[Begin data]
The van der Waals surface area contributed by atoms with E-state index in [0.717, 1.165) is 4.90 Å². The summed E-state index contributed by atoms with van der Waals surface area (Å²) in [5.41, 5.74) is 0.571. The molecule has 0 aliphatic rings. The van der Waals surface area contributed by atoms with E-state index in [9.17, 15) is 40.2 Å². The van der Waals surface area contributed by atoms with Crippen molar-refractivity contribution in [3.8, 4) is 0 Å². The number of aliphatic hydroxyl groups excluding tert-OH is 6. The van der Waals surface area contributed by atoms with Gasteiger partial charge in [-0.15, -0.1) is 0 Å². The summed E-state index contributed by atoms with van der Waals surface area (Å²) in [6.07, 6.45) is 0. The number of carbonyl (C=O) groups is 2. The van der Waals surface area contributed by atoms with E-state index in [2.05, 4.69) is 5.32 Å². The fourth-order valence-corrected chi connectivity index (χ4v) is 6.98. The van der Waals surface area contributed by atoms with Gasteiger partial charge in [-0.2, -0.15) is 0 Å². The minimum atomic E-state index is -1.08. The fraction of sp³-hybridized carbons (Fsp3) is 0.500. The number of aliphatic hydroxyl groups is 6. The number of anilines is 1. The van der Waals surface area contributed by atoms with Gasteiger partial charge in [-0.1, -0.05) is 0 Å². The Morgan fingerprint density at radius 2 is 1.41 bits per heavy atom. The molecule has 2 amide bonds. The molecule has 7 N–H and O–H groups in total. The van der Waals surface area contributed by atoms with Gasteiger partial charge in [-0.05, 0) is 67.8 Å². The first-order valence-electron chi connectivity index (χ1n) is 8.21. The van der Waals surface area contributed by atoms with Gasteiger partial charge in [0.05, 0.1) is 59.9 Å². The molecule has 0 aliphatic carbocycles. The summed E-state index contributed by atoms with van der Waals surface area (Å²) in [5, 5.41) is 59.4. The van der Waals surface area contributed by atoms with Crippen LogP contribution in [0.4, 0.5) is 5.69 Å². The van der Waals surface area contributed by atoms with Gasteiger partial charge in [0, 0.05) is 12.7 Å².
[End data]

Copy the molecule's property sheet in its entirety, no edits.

The van der Waals surface area contributed by atoms with E-state index in [0.717, 1.165) is 4.90 Å². The summed E-state index contributed by atoms with van der Waals surface area (Å²) in [5.41, 5.74) is 0.571. The molecule has 0 aliphatic rings. The van der Waals surface area contributed by atoms with E-state index in [9.17, 15) is 40.2 Å². The van der Waals surface area contributed by atoms with Crippen molar-refractivity contribution in [3.8, 4) is 0 Å². The number of aliphatic hydroxyl groups excluding tert-OH is 6. The van der Waals surface area contributed by atoms with Gasteiger partial charge in [-0.15, -0.1) is 0 Å². The summed E-state index contributed by atoms with van der Waals surface area (Å²) in [6.07, 6.45) is 0. The number of carbonyl (C=O) groups is 2. The van der Waals surface area contributed by atoms with E-state index in [2.05, 4.69) is 5.32 Å². The fourth-order valence-corrected chi connectivity index (χ4v) is 6.98. The van der Waals surface area contributed by atoms with Gasteiger partial charge in [-0.2, -0.15) is 0 Å². The minimum atomic E-state index is -1.08. The fraction of sp³-hybridized carbons (Fsp3) is 0.500. The number of aliphatic hydroxyl groups is 6. The number of anilines is 1. The van der Waals surface area contributed by atoms with Gasteiger partial charge in [-0.1, -0.05) is 0 Å². The Morgan fingerprint density at radius 2 is 1.41 bits per heavy atom. The molecule has 2 amide bonds. The molecule has 7 N–H and O–H groups in total. The van der Waals surface area contributed by atoms with Gasteiger partial charge in [-0.05, 0) is 67.8 Å². The first-order valence-electron chi connectivity index (χ1n) is 8.21. The van der Waals surface area contributed by atoms with Gasteiger partial charge in [0.05, 0.1) is 59.9 Å². The molecule has 0 aliphatic carbocycles. The summed E-state index contributed by atoms with van der Waals surface area (Å²) in [5, 5.41) is 59.4. The van der Waals surface area contributed by atoms with Crippen LogP contribution in [0.4, 0.5) is 5.69 Å². The van der Waals surface area contributed by atoms with Gasteiger partial charge in [0, 0.05) is 12.7 Å².